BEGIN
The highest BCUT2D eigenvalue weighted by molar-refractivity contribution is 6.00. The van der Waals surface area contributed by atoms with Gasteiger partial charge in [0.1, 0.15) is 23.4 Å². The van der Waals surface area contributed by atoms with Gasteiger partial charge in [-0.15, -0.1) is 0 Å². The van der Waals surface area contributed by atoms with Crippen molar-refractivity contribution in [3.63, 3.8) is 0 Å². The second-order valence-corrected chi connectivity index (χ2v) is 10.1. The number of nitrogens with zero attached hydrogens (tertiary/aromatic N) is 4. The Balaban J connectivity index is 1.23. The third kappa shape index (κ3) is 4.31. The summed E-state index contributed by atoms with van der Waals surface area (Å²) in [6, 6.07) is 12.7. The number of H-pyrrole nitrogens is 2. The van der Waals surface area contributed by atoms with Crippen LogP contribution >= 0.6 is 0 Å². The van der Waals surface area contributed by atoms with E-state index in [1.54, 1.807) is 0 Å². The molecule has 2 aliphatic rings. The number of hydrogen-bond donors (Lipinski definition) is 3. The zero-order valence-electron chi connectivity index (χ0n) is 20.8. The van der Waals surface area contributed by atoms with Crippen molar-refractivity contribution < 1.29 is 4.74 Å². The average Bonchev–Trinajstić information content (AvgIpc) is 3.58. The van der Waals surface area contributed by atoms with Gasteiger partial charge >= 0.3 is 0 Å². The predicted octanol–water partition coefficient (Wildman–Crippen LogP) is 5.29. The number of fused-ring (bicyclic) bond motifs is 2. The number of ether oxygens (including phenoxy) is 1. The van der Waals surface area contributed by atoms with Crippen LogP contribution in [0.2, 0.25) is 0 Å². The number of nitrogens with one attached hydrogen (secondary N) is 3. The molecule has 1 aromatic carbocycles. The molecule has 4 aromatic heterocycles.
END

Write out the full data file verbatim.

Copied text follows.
The highest BCUT2D eigenvalue weighted by molar-refractivity contribution is 6.00. The van der Waals surface area contributed by atoms with Gasteiger partial charge in [0.1, 0.15) is 23.4 Å². The van der Waals surface area contributed by atoms with Gasteiger partial charge in [-0.15, -0.1) is 0 Å². The van der Waals surface area contributed by atoms with Crippen molar-refractivity contribution in [3.63, 3.8) is 0 Å². The second-order valence-corrected chi connectivity index (χ2v) is 10.1. The number of nitrogens with zero attached hydrogens (tertiary/aromatic N) is 4. The Balaban J connectivity index is 1.23. The third kappa shape index (κ3) is 4.31. The summed E-state index contributed by atoms with van der Waals surface area (Å²) in [6, 6.07) is 12.7. The number of H-pyrrole nitrogens is 2. The van der Waals surface area contributed by atoms with Crippen LogP contribution >= 0.6 is 0 Å². The van der Waals surface area contributed by atoms with E-state index in [1.54, 1.807) is 0 Å². The molecule has 2 aliphatic rings. The number of hydrogen-bond donors (Lipinski definition) is 3. The zero-order valence-electron chi connectivity index (χ0n) is 20.8. The van der Waals surface area contributed by atoms with Crippen molar-refractivity contribution < 1.29 is 4.74 Å². The average Bonchev–Trinajstić information content (AvgIpc) is 3.58. The van der Waals surface area contributed by atoms with Gasteiger partial charge >= 0.3 is 0 Å². The predicted octanol–water partition coefficient (Wildman–Crippen LogP) is 5.29. The number of fused-ring (bicyclic) bond motifs is 2. The number of ether oxygens (including phenoxy) is 1. The van der Waals surface area contributed by atoms with Crippen LogP contribution in [0.2, 0.25) is 0 Å². The number of nitrogens with one attached hydrogen (secondary N) is 3. The molecule has 1 aromatic carbocycles. The molecule has 4 aromatic heterocycles.